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June 18, 2019

9 am - 3 pm

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St. Catharines Hospital Auditorium 

proudly

PRESENTED BY:

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Registration Deadline: June 14

JOIN US!

On June 18 join your colleagues all over Canada for our 2019 Injury Prevention Day with a focus on Bariatric Patient Care. Learn from a great line-up of industry experts how you can best prevent an injury on the job, and discover the many bariatric supports available. Engage with top manufacturers of bariatric equipment at the expo and network over a complimentary lunch.

Occupational Therapists, Physiotherapists, Nurses and other Healthcare professionals are all invited to attend this exciting inaugural event. 

timeline 

 

9:00 am - 9:30 am Opening Remarks, OTN begins @ 9 am

9:30 am - 10:15 am Elisa Galle OT Reg. (ONT.), MSC (OT)

- 15 Minute Break -

10:30 am - 11:15 am Tammy DeMol-O’Sullivan RN IIWCC & Roxie Demers BScN RN IIWCC-Can

- Lunch + Raffle Draw -

1:15 pm - 2:00 pm Sandra Elia

- 15 Minute Break -

2:15 pm - 3:00 pm Dr. Michael Holmes

3:00 pm - 4:00 pm Closing Remarks, OTN ends @ 4 pm

- LIVE STREAM AVAILABLE -

You do not need to register to attend the live feed.

live feed details

OTN event ID#: 121207236

Webcast link: http://webcast.otn.ca/mywebcast?id=121207236

The live feed will begin at 9 am, participants can begin logging on at 8:45 am.

As advised by OTN “Please ensure you test your internet browser and Microsoft Silverlight BEFORE your webcast event”. These links can be found on the left-hand side of the main page of OTN's Webcasting Centre.

Topic: Can Food Be Addictive?


Bio: Sandra is one of the world’s first Certified Food Addiction Counselors, certified under the European Certification Board | Prevention & Addictions Counselling. She runs Ontario’s only outpatient Food Addiction Recovery Program out of The Wharton Medical Clinic. Sandra co-created Canada’s first 28-day residential treatment program. Sandra runs retreats that enable clients to reclaim their health and lives. Her programs yield tremendous success: clients report weight loss, reductions in medication and, most importantly, finding neutrality with food. Sandra is the Vice Chair for the Obesity Canada (Toronto Chapter). Obesity Canada was founded by Dr. Arya Sharma with the mission to be Canada’s authoritative voice on evidence-based approaches for obesity prevention, treatment, and policy. Presentation Abstract: Can food be addictive? Obesity is not simply about bodyweight or body image. It’s about human vulnerability. Behind every obesity statistic is a real person living with physical, mental, and emotional challenges. Sandra Elia knows this firsthand. She has lived two lives: one as a morbidly obese woman for 15 years. She experienced a world that was not made for her size, seeking assistance from biased healthcare providers, and dealing with fat-shaming. Since those difficult days, Sandra has transformed her life and her body, losing over 100 pounds and keeping the weight off for 15 years. Sandra is a Health Care Provider to those living with obesity and/or self-identify as a Food Addict. Obesity affects cognitive control, sensory cue processing, and reward processing centres of the brain. Functional MRIs have proven that people living with obesity experience food cues more intensely, lighting up the reward centre more dramatically than someone with a healthy body size. If this weren’t enough of a disadvantage, this population can’t get much satisfaction from eating either! Food satisfaction is dampened when eating. The natural human desire to “hunt” for food can be hijacked by obesity. How do we stop the “hunt” and address the mesolimbic system (regulates the "wanting" or "desire" attribute given by the brain, motivation, reinforcement learning) and leptin (a cell-signalling hormone vital in the regulation of appetite, food intake and body weigh) resistance and relative deficiency in this population? ‘Hunger vs. Hedonically’ driven Eating - “Eating and the desire to eat need to be understood as separate activities involving separate mechanisms in the brain. Their distinct roles help us understand another brain chemical: dopamine.” – Dr. David Kessler. Can ultra-processed foods overwhelm our brain’s reward system? The reward system, a primitive part of the brain, exists to ensure we seek what we need, and it alerts us to the sights, sounds, and scents that point us there. It operates in the realm of instinct and reflex, this system can trip us up in a world with 24/7 opportunities to fulfill our desires. Obesity is a complex and chronic condition, there are many factors at play that are not within the individual’s control (e.g., epigenetic, biological, psychosocial, environmental). There isn’t one answer. Helping patients create a “village” of support with many interventions can help tremendously, this support can include:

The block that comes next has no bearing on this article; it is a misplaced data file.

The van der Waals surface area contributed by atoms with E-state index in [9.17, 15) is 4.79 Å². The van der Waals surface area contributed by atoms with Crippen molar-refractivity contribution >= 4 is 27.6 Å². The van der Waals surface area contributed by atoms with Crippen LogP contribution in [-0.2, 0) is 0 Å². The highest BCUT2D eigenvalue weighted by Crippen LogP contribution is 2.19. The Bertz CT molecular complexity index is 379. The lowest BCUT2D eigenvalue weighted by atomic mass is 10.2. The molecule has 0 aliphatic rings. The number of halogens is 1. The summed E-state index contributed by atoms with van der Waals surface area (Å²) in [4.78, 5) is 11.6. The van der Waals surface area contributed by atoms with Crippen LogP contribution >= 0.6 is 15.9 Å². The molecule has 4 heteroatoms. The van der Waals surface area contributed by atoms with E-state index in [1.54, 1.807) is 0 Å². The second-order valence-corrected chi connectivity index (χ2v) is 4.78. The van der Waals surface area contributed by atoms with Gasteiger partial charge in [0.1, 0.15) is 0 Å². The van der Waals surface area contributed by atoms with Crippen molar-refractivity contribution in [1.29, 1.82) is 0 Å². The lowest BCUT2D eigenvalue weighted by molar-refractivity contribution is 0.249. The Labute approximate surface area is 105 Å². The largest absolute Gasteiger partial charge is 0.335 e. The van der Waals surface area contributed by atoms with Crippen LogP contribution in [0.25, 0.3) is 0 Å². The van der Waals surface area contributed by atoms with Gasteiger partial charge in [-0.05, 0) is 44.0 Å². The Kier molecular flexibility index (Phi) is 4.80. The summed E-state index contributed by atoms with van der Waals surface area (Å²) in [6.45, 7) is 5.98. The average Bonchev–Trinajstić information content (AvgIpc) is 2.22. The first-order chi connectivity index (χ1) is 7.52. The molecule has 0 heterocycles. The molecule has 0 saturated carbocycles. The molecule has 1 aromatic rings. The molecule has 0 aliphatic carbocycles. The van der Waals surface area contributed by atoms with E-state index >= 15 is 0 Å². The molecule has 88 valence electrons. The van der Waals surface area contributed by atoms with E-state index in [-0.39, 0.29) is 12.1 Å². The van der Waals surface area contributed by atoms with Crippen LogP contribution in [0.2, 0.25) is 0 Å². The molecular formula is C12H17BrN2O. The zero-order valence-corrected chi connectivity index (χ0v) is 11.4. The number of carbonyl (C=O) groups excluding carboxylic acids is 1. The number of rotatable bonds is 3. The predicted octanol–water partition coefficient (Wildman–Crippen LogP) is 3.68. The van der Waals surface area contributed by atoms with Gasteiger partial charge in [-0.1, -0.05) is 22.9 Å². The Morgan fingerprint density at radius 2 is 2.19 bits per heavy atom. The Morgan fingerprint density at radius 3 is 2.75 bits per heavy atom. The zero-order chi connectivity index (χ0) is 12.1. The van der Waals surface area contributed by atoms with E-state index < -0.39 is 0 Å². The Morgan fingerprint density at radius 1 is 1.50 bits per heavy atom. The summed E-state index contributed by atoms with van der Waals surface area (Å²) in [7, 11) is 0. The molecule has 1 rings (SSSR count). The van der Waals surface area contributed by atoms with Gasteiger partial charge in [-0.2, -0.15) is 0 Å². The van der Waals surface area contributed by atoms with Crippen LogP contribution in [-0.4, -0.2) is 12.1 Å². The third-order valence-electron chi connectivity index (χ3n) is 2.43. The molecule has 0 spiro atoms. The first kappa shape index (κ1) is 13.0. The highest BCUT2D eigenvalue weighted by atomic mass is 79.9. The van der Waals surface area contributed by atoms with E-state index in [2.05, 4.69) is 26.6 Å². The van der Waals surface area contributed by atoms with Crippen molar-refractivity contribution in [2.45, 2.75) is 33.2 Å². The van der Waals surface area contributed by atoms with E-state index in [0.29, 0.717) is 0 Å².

• Food Addiction Counselling
  • Good sleep hygiene
  • Finding new ways to measure success – that don’t include monitoring weight
  • Adopting a sustainable meal-plan
  • Pharmacological therapy
  • Mindfulness and spirituality
  • Sustainable / enjoyable exercise
  • Community Support





Elisa Galle OT Reg. (Ont.), MSc (OT) @ 9:30 am

Tammy DeMol-O’Sullivan RN IIWCC & Roxie Demers BScN RN IIWCC-Can @ 10:30 am

Topic: Can Food Be Addictive?